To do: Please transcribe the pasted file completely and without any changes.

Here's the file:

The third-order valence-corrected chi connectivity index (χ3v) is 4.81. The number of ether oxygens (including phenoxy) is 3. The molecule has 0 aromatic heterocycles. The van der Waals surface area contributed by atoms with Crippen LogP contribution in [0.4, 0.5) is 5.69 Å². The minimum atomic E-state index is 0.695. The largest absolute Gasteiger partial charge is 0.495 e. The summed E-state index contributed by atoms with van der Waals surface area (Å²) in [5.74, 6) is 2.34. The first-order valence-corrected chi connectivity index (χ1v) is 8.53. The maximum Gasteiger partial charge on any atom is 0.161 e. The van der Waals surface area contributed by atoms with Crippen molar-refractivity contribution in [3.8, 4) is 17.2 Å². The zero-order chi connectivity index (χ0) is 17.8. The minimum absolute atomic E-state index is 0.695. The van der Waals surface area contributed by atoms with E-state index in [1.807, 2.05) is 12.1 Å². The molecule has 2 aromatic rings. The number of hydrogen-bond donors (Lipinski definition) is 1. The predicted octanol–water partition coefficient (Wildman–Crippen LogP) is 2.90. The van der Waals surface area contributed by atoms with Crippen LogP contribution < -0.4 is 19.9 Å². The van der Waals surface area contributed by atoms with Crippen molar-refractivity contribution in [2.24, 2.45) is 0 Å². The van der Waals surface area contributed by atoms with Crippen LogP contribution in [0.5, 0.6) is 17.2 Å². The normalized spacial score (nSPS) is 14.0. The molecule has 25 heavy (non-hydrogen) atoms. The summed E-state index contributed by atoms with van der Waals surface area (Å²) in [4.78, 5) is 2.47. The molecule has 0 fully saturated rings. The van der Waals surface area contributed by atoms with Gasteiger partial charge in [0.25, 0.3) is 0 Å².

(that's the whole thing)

The third-order valence-corrected chi connectivity index (χ3v) is 4.81. The number of ether oxygens (including phenoxy) is 3. The molecule has 0 aromatic heterocycles. The van der Waals surface area contributed by atoms with Crippen LogP contribution in [0.4, 0.5) is 5.69 Å². The minimum atomic E-state index is 0.695. The largest absolute Gasteiger partial charge is 0.495 e. The summed E-state index contributed by atoms with van der Waals surface area (Å²) in [5.74, 6) is 2.34. The first-order valence-corrected chi connectivity index (χ1v) is 8.53. The maximum Gasteiger partial charge on any atom is 0.161 e. The van der Waals surface area contributed by atoms with Crippen molar-refractivity contribution in [3.8, 4) is 17.2 Å². The zero-order chi connectivity index (χ0) is 17.8. The minimum absolute atomic E-state index is 0.695. The van der Waals surface area contributed by atoms with E-state index in [1.807, 2.05) is 12.1 Å². The molecule has 2 aromatic rings. The number of hydrogen-bond donors (Lipinski definition) is 1. The predicted octanol–water partition coefficient (Wildman–Crippen LogP) is 2.90. The van der Waals surface area contributed by atoms with Crippen LogP contribution < -0.4 is 19.9 Å². The van der Waals surface area contributed by atoms with Crippen molar-refractivity contribution in [2.24, 2.45) is 0 Å². The van der Waals surface area contributed by atoms with Crippen LogP contribution in [0.5, 0.6) is 17.2 Å². The normalized spacial score (nSPS) is 14.0. The molecule has 25 heavy (non-hydrogen) atoms. The summed E-state index contributed by atoms with van der Waals surface area (Å²) in [4.78, 5) is 2.47. The molecule has 0 fully saturated rings. The van der Waals surface area contributed by atoms with Gasteiger partial charge in [0.25, 0.3) is 0 Å².